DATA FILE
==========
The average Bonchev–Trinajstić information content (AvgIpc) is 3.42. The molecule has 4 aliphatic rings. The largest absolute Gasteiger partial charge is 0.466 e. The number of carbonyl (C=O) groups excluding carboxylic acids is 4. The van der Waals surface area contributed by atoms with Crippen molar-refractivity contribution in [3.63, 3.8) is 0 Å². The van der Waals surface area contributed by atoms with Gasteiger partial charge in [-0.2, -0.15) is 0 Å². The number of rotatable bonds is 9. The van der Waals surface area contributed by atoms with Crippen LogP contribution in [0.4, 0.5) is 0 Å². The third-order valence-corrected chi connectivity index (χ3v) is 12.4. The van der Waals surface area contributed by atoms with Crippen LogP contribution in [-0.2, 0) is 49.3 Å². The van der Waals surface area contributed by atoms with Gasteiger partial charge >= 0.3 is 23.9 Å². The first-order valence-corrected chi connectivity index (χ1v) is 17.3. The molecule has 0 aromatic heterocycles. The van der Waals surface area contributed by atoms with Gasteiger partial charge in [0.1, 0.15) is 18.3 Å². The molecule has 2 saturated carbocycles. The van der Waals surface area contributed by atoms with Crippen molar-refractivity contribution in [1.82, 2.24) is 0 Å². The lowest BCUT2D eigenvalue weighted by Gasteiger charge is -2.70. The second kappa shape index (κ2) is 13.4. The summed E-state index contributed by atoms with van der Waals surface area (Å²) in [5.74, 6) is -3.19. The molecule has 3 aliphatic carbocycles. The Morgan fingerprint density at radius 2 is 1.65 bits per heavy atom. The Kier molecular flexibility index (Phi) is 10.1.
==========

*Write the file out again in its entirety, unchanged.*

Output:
The average Bonchev–Trinajstić information content (AvgIpc) is 3.42. The molecule has 4 aliphatic rings. The largest absolute Gasteiger partial charge is 0.466 e. The number of carbonyl (C=O) groups excluding carboxylic acids is 4. The van der Waals surface area contributed by atoms with Crippen molar-refractivity contribution in [3.63, 3.8) is 0 Å². The van der Waals surface area contributed by atoms with Gasteiger partial charge in [-0.2, -0.15) is 0 Å². The number of rotatable bonds is 9. The van der Waals surface area contributed by atoms with Crippen LogP contribution in [0.4, 0.5) is 0 Å². The third-order valence-corrected chi connectivity index (χ3v) is 12.4. The van der Waals surface area contributed by atoms with Crippen LogP contribution in [-0.2, 0) is 49.3 Å². The van der Waals surface area contributed by atoms with Gasteiger partial charge >= 0.3 is 23.9 Å². The first-order valence-corrected chi connectivity index (χ1v) is 17.3. The molecule has 0 aromatic heterocycles. The van der Waals surface area contributed by atoms with Gasteiger partial charge in [0.1, 0.15) is 18.3 Å². The molecule has 2 saturated carbocycles. The van der Waals surface area contributed by atoms with Crippen molar-refractivity contribution in [1.82, 2.24) is 0 Å². The lowest BCUT2D eigenvalue weighted by Gasteiger charge is -2.70. The second kappa shape index (κ2) is 13.4. The summed E-state index contributed by atoms with van der Waals surface area (Å²) in [5.74, 6) is -3.19. The molecule has 3 aliphatic carbocycles. The Morgan fingerprint density at radius 2 is 1.65 bits per heavy atom. The Kier molecular flexibility index (Phi) is 10.1.